Ephesians iv. 4-7.-"There is one body, and one Spirit, even
as also ye were called in one hope of your calling; one Lord, one faith,
one baptism, one God and Father of all, who is over all, and through all,
and in all. But unto each one of us was the grace given according to the
measure of the gift of Christ."
The love Paul requires of us is no common love, but that which cements
us together, and makes us cleave inseparably to one another, and effects
as great and as perfect a union as though it were between limb and limb.
For this is that love which produces great and glorious fruits. Hence he
saith, there is "one body"; one, both by sympathy, and by not opposing
the good of others, and by sharing their joy, having expressed all at once
by this figure. He then beautifully adds, "and one Spirit," showing that
from the one body there will be one Spirit: or, that it is possible that
there may be indeed one body, and yet not one Spirit; as, for instance,
if any member of it should be a friend of heretics: or else he is, by this
expression, shaming them into unanimity, saying, as it were, "Ye who have
received one Spirit, and have been made to drink at one fountain, ought
not to be divided in mind"; or else by spirit here he means their zeal.
Then he adds, "Even as ye were called in one hope of your calling," that
is, God hath called you all on the same terms. He hath bestowed nothing
upon one more than upon another. To all He hath freely given immortality,
to all eternal life, to all immortal glory, to all brotherhood, to all
inheritance. He is the common Head of all; "He hath raised all" up, "and
made them sit with Him." (Eph. ii. 6.) Ye then who in the spiritual world
have so great equality of privileges, whence is it that ye are high-minded?
Is it that one is wealthy and another strong? How ridiculous must this
be? For tell me, if the emperor some day were to take ten persons, and
to array them all in purple, and seat them on the royal throne, and to
bestow upon all the same honor, would any one of these, think ye, venture
to reproach another, as being more wealthy or more illustrious than he?
Surely never. And I have not yet said all; for the difference is not so
great in heaven as here below we differ. There is "one Lord, one faith,
one baptism." Behold "the hope of your calling. One God and Father of all,
who is over all, and through all, and in all." For can it be, that thou
art called by the name of a greater God, another, of a lesser God? That
thou art saved by faith, and another by works? That thou hast received
remission in baptism, whilst another has not? "There is one God and Father
of all, who is over all, and through all, and in all." "Who is over all,"
that is, the Lord and above all; and "through all," that is, providing
for, ordering all; and "in you all," that is, who dwelleth in you all.
Now this they own to be an attribute of the Son; so that were it an argument
of inferiority, it never would have been said of the Father.
"But unto each one of us was the grace given."
What then? he saith, whence are those diverse spiritual gifts? For this
subject was continually carrying away both the Ephesians themselves, and
the Corinthians, and many others, some into vain arrogance, and others
into despondency or envy. Hence he everywhere takes along with him this
illustration of the body. Hence it is that now also he has proposed it,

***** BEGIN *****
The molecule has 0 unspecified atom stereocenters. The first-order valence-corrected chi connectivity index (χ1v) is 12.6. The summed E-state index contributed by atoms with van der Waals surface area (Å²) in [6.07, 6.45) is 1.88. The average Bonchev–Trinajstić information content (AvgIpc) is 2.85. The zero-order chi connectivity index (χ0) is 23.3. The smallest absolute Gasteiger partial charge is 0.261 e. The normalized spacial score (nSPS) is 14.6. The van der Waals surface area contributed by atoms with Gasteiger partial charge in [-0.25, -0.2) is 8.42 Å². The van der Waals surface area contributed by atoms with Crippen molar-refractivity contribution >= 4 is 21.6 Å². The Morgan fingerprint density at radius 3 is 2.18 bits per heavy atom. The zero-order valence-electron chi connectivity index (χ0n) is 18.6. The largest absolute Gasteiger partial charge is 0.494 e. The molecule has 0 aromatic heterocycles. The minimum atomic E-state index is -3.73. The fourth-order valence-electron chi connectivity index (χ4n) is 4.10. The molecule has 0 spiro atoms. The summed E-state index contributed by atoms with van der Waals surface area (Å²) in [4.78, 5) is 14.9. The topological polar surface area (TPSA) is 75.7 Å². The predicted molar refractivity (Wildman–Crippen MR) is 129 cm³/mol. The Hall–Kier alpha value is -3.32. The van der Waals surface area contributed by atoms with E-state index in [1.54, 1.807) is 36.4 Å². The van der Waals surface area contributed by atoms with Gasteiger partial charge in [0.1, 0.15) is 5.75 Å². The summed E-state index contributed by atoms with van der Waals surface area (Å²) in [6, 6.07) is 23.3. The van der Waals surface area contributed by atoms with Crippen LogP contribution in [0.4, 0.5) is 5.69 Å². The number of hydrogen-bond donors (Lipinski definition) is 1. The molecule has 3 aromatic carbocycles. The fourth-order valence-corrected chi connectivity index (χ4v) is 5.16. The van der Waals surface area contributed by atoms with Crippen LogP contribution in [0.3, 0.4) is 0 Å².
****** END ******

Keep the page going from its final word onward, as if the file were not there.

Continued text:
inasmuch as he was about to make mention of diverse gifts. He enters indeed
into the subject more fully in the Epistle to the Corinthians, because
it was among them that this malady most especially reigned: here however
he has only alluded to it. And mark what he says: he does not say, "according
to the faith of each," lest he should throw those who have no large attainments
into despondency. But what saith he? "According to the measure of the gift
of Christ." The chief and principal points of all, he saith,-Baptism, the
being saved by faith, the having God for our Father, our all partaking
of the same Spirit,-these are common to all. If then this or that man possesses
any superiority in any spiritual gift, grieve not at it; since his labor
also is greater. He that had received the five talents, had five required
of him; whilst he that had received the two, brought only two, and yet
received no less a reward than the other. And therefore the Apostle here
also encourages the hearer on the same ground, showing that gifts are bestowed
not for the honor of one above another, but for the work of the church,
even as he says further on:
"For the perfecting of the saints unto the work of ministering unto
the building up of the body of Christ."
Hence it is that even he himself saith, "Woe is unto me, if I preach
not the Gospel." (1 Cor. ix. 16.) For example: he received the grace of
Apostleship, but for this very reason, "woe unto him," because he received
it: whereas thou art free from the danger.
"According to the measure."
What is meant by, "according to the measure"? It means, "not according
to our merit," for then would no one have received what he has received:
but of the free gift we have all received. And why then one more, and another
less? There is nothing to cause this, he would say, but the matter itself
is indifferent; for every one contributes towards "the building." And by
this too he shows, that it is not of his own intrinsic merit that one has
received more and another less, but that it is for the sake of others,
as God Himself hath measured it; since he saith also elsewhere, "But now
hath God set the members each one of them in the body, even as it pleased
Him." (1 Cor. xii. 18.) And he mentions not the reason, lest he should
deject or dispirit the hearers.